Would these public eruptions have happened anyway? Maybe, maybe not.
Leo Tolstoy famously wrote that “all happy families are alike; each unhappy family is unhappy in its own way.” Protests follow a reverse pattern. In happy times they differ; during pandemics they have a common, albeit not always visible, denominator.
The killing of George Floyd triggered the “Black Lives Matter” protest in the United States. In Serbia, citizens are demonstrating against President Aleksandar Vucic; in Bulgaria they are demanding the resignations of Prime Minister Boyko Borissov and Chief Prosecutor Ivan Geshev.
History will inevitably note that the protests happened amid a coronavirus pandemic and a hot debate about how to handle it. U.S. President Donald Trump has been criticized for failing to react early and consistently. Serbia introduced one of the toughest lockdown rules, including curfews, but suffered one of the highest death tolls in the Balkans.
The Bulgarian government managed to contain the epidemic early, with milder measures. But it eased them abruptly, and the numbers of the infected then rose far above lockdown levels. In mid-July, that put Bulgaria among the most affected countries in Europe. Intended to please everyone, this change of course did exactly the opposite. It disappointed the majority, which had supported the lockdown measures, while those who had opposed them already were angry.
Government reactions to COVID-19 have inevitably influenced the protests. A direct link was most evident in the Serbian case. Demonstrations against President Vucic’s rule date back to 2018; opponents already had decided before the pandemic hit to boycott parliamentary elections. Then the lockdown came; postponement of the elections until 21 June; an easing of the restrictions beforehand (opposition supporters claimed Vucic wanted people to get out and vote); and a spectacular victory for Vucic’s For Our Children alliance, with 60 percent of the ballot. The epidemic exploded shortly thereafter, and hospitals exhausted their capacities. On 7 July authorities tried to reinstate curfews, and protesters stormed the parliament in Belgrade. A mixed crowd – from urban liberals to ultra-nationalists – joined forces against Vucic on issues ranging from lack of democracy to mourning for Kosovo.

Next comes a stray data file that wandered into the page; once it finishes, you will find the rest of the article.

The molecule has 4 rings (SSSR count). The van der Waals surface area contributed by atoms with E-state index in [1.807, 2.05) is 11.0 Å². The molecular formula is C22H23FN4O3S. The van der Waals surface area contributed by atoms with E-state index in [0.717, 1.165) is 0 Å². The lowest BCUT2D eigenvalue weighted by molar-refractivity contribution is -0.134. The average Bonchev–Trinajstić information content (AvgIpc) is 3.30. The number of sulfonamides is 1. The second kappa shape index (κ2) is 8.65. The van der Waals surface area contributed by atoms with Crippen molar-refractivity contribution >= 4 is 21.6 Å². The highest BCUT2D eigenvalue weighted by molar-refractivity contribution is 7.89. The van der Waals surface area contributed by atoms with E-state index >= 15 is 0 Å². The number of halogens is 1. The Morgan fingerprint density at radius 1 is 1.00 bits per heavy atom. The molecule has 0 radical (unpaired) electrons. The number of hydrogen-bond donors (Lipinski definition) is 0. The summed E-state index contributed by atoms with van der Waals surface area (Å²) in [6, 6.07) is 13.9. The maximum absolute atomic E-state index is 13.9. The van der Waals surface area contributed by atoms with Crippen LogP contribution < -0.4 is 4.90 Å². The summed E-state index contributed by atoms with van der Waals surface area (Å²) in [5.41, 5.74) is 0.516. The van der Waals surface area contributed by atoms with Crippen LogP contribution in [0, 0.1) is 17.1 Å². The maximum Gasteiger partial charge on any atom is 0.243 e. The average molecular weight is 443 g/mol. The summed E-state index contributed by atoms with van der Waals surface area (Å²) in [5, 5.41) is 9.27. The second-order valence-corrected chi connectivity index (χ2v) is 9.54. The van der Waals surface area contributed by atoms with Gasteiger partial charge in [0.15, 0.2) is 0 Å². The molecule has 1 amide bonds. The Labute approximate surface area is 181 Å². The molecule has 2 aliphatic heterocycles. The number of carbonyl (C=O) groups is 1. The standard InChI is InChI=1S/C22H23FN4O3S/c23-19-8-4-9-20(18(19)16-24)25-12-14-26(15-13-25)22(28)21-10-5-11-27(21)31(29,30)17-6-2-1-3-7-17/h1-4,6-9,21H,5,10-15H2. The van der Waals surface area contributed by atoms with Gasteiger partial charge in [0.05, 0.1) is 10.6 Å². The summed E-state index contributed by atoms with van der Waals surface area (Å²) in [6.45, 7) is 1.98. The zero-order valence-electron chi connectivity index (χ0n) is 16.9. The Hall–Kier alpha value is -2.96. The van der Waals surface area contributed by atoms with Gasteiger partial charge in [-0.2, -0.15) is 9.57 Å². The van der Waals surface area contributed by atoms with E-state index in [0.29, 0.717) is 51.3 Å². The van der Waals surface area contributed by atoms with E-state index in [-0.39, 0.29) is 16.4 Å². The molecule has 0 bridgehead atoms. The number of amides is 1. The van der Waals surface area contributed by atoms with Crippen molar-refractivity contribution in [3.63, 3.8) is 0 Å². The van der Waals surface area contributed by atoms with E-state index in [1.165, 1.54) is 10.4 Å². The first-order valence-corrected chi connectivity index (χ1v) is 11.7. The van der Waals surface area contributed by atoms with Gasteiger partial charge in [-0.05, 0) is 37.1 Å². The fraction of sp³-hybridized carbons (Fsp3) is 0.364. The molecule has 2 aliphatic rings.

Although Bulgaria’s protesters are also “a coat of many colors,” the situation is slightly different. The protests’ focus is corruption, embodied by a series of scandals in June and July. The main targets are three public figures: the center-right Borissov, who has held power for nine and a half of the last 11 years; businessman and parliamentarian Delyan Peevski, whose controversial (failed) appointment to head the National Security agency prompted a protest in 2013; and the recently elected Prosecutor Ivan Geshev, whom protesters see as connected with the first two and thus unjust and biased.
The context is not easy to explain. Peevski does not come from Borissov’s party. Though he almost never goes to parliament, he was elected on the ballot of the Movement for Rights and Freedom, which attracts mainly the votes of Bulgaria’s Turks and Muslims, calls itself “oppositional,” and dwells in the liberal wing of the European Parliament. Since the Supreme Judicial Council elected him in October 2019, Geshev has embarked on an anti-corruption campaign, aimed at ministers, advisors to President Rumen Radev (an opponent of Borissov), and many of Bulgaria’s super rich, whom he sees as instigators of criticism against him. While briefly in opposition, Borissov supported the 2013 urban demonstrations against Peevski and the Socialists. Today, Socialists protest against him and Peevski, along with urban liberals.
It is evident that Bulgarian politics has deep structural problems. But would such an eruption have happened without the pandemic? Maybe not. COVID-19 has led many Bulgarians to anxiety, stress, and economic ruin. Lockdown brought or kept many at home; otherwise they would have worked or studied abroad. Hence, public scrutiny for injustice peaked – a recipe for anger.
There are also emotional reactions. Social anthropologist Haralan Alexandrov shared on Bulgarian National TV his observations on young protesters, the backbone of the movement: “[They] enjoy a festive experience … an experience of a restored community. This is a sharp psychological necessity post-lockdown.”
Will all this clean up the mess or deepen it? Previous pandemics have changed societies, for good and for bad. The problem is that we see the outcome only decades later. Contemporaries are left to act immediately and decisively. This is like families: good decisions seem alike; each failure fails in its own way.